The Slatest

CNN Rewrites Debate Rules, Opens Door for Carly Fiorina to Join Main Event

Carly Fiorina walks down Main Street after having lunch at the Starboard Market August 14, 2015 in Clear Lake, Iowa.

Photo by Win McNamee/Getty Images

Carly Fiorina, who dominated the Fox News undercard debate in Ohio, is now on pace to take part in CNN’s main event in California later this month—thanks to a little help from network executives and the Republican Party.

On Tuesday, CNN rewrote the selection criteria for the pair of GOP presidential debates it will host on Sept. 16 in such a way that should allow Fiorina to snag an invite to the top-tier event even if she doesn’t crack the official top 10 in the network’s chosen polls. The convenient (though not unfounded) reason for the change: a shortage of recent surveys.

The original selection criteria were set to include an average of polls taken by a preselected group of pollsters between July 16 and Sept. 10. The problem with that, though, was that while there was a slew of approved surveys taken before the Fox News debate on Aug. 6, there have been only a handful of them taken since. Or as CNN officials put it Tuesday: “In a world where we expected there to be at least 15 national polls [taken between the Fox News and CNN debates], based on historic precedent, it appears there will be only five.” Without a change, a candidate’s polling performance prior to the first GOP debate would effectively have been more important than his standing after it. That was good news for the likes of slumping Chris Christie and Rand Paul, but bad news for the surging Fiorina.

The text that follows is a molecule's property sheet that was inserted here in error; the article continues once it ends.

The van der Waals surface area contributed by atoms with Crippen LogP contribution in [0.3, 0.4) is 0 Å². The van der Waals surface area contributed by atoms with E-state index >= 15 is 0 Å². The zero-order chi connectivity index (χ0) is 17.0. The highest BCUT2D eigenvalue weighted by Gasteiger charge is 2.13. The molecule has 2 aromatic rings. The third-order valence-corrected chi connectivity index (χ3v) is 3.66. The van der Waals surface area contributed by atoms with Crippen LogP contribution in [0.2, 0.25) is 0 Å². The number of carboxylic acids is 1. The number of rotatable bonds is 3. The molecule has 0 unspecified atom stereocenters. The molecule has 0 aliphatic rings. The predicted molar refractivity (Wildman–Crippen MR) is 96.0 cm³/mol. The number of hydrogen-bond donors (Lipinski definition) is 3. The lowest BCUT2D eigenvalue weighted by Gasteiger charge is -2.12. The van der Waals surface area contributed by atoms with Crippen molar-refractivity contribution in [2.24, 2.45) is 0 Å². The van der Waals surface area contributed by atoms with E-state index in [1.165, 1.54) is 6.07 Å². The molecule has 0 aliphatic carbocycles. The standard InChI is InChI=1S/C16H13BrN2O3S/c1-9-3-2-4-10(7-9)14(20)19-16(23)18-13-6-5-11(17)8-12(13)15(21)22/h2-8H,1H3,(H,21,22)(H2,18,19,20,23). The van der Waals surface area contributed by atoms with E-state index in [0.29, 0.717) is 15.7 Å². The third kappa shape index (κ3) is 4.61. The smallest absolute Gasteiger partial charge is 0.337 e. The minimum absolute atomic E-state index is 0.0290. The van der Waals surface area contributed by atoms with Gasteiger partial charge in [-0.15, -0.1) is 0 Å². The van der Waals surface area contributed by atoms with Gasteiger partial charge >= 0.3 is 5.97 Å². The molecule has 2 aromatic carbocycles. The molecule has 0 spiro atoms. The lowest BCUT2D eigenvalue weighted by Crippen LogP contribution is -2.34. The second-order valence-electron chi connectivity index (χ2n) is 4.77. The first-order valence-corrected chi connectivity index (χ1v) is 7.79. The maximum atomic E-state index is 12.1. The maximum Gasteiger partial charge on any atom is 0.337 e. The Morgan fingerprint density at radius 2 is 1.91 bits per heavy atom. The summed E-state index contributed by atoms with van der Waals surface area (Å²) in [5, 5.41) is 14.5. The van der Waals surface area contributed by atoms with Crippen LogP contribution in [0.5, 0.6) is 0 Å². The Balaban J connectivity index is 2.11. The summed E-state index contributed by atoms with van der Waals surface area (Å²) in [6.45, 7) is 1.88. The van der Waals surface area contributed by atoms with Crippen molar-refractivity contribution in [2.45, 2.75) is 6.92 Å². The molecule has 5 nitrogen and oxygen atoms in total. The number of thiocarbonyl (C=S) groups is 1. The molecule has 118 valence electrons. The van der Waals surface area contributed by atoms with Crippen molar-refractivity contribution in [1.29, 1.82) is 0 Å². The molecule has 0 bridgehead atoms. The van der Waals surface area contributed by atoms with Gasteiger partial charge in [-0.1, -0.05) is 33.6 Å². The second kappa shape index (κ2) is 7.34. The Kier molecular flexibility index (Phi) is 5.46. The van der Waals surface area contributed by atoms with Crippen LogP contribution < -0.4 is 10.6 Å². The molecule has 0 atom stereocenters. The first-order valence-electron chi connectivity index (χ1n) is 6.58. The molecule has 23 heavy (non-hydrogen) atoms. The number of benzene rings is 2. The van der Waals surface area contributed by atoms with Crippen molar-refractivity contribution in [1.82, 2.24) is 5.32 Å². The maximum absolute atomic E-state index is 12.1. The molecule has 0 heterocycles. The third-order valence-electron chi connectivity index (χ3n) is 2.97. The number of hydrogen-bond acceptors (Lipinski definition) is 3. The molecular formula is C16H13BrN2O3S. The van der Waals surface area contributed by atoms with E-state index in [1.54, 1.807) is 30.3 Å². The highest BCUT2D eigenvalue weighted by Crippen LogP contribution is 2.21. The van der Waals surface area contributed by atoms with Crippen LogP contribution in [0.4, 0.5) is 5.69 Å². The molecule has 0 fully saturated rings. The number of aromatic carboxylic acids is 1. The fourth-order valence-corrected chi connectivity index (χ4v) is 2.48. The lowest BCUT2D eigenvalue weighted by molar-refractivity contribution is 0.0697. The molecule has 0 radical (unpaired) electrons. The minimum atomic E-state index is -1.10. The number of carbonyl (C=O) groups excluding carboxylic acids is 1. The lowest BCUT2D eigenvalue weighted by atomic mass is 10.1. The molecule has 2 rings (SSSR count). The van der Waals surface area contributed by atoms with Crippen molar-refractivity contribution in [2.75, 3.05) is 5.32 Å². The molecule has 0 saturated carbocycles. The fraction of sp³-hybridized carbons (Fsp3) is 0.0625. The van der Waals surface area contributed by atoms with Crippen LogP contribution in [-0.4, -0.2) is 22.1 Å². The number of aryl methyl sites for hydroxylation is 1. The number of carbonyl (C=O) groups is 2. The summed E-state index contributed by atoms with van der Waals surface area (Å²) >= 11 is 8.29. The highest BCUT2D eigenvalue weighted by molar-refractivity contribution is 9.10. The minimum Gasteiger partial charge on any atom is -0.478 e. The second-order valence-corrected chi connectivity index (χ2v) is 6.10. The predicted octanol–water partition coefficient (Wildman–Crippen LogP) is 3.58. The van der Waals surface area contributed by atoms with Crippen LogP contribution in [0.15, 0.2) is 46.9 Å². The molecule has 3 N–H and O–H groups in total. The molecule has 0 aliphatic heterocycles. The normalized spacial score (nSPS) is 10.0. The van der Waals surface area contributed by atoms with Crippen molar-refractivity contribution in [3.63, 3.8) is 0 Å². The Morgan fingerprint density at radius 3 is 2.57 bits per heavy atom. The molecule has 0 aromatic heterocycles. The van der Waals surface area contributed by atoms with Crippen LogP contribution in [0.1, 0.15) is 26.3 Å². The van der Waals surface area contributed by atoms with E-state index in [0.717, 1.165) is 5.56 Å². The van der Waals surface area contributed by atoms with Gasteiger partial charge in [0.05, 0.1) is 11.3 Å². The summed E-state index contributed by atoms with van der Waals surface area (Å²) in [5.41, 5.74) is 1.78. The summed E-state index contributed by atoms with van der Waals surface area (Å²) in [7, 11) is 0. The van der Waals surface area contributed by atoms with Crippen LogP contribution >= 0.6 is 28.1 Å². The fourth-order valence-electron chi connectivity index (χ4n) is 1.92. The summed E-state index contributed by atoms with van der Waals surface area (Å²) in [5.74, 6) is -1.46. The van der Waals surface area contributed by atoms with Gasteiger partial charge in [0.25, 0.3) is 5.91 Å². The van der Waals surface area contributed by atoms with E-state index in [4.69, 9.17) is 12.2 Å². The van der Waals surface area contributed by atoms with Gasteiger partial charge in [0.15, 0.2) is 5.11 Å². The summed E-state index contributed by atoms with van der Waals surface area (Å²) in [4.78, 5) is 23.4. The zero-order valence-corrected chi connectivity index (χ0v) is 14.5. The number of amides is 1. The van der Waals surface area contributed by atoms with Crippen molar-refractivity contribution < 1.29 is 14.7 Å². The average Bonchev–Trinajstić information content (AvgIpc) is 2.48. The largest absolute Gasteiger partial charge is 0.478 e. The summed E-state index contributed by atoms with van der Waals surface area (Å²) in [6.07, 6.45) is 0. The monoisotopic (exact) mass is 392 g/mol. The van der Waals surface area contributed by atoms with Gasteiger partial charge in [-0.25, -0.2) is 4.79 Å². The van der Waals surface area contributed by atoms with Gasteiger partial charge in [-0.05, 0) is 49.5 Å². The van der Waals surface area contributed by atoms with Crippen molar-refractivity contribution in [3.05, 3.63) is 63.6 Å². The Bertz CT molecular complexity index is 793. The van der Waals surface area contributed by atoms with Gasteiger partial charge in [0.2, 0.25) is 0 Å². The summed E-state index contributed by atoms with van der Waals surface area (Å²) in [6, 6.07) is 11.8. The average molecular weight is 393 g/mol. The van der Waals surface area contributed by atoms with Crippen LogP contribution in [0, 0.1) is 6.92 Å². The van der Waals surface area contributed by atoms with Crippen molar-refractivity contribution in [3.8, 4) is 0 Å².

With the change, the 10 candidates who would have qualified under the original polling criteria will still earn invites—but so will any candidate who cracks the top 10 in an average of a smaller and more recent sample released between Aug. 7 and Sept. 10.  According to CNN’s current projections, that means the main stage is on track to include the 10 men who took part in Fox News’ prime-time debate—plus Fiorina, whose original CNN polling average was being dragged down by her lackluster showing in polls from before the first debate but who has since climbed to seventh in the RealClearPolitics national average and fourth in the Huffington Post’s.

GOP officials, who have been quick to stress that the networks are in charge of the selection criteria, gave CNN’s change their blessing. That makes sense for a couple of reasons. For starters, Fiorina performed well in the first debate and voters appear eager to see her try her hand at the adults table. As I’ve noted before, though, more important for the party is that Carly’s presence could provide an important counterweight to Donald Trump and his particular brand of misogyny.

Read more of Slate’s coverage of the 2016 campaign.